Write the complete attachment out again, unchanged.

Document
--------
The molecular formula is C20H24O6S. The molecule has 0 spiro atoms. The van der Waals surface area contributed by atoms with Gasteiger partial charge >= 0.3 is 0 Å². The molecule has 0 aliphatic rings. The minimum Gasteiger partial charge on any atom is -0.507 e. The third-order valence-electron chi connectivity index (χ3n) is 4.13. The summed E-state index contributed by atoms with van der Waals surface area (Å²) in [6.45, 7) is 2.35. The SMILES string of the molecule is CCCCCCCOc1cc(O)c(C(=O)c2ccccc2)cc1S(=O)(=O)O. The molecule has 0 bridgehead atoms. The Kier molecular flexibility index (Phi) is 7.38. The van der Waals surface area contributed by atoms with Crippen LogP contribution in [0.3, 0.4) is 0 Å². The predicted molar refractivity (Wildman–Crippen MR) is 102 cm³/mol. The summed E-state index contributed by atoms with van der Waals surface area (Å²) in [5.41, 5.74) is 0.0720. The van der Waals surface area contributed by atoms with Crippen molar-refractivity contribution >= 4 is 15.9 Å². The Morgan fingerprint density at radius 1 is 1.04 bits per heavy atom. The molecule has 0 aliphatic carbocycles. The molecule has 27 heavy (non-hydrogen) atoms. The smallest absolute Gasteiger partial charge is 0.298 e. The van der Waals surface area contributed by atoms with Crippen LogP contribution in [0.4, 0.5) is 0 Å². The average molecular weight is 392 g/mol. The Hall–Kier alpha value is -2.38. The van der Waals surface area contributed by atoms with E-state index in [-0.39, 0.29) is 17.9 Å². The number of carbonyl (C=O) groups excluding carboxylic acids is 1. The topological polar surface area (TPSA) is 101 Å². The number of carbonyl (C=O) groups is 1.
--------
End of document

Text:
The molecular formula is C20H24O6S. The molecule has 0 spiro atoms. The van der Waals surface area contributed by atoms with Gasteiger partial charge >= 0.3 is 0 Å². The molecule has 0 aliphatic rings. The minimum Gasteiger partial charge on any atom is -0.507 e. The third-order valence-electron chi connectivity index (χ3n) is 4.13. The summed E-state index contributed by atoms with van der Waals surface area (Å²) in [6.45, 7) is 2.35. The SMILES string of the molecule is CCCCCCCOc1cc(O)c(C(=O)c2ccccc2)cc1S(=O)(=O)O. The molecule has 0 bridgehead atoms. The Kier molecular flexibility index (Phi) is 7.38. The van der Waals surface area contributed by atoms with Crippen LogP contribution in [0.3, 0.4) is 0 Å². The predicted molar refractivity (Wildman–Crippen MR) is 102 cm³/mol. The summed E-state index contributed by atoms with van der Waals surface area (Å²) in [5.41, 5.74) is 0.0720. The van der Waals surface area contributed by atoms with Crippen molar-refractivity contribution >= 4 is 15.9 Å². The Morgan fingerprint density at radius 1 is 1.04 bits per heavy atom. The molecule has 0 aliphatic carbocycles. The molecule has 27 heavy (non-hydrogen) atoms. The smallest absolute Gasteiger partial charge is 0.298 e. The van der Waals surface area contributed by atoms with Crippen LogP contribution in [0.4, 0.5) is 0 Å². The average molecular weight is 392 g/mol. The Hall–Kier alpha value is -2.38. The van der Waals surface area contributed by atoms with E-state index in [-0.39, 0.29) is 17.9 Å². The number of carbonyl (C=O) groups excluding carboxylic acids is 1. The topological polar surface area (TPSA) is 101 Å². The number of carbonyl (C=O) groups is 1.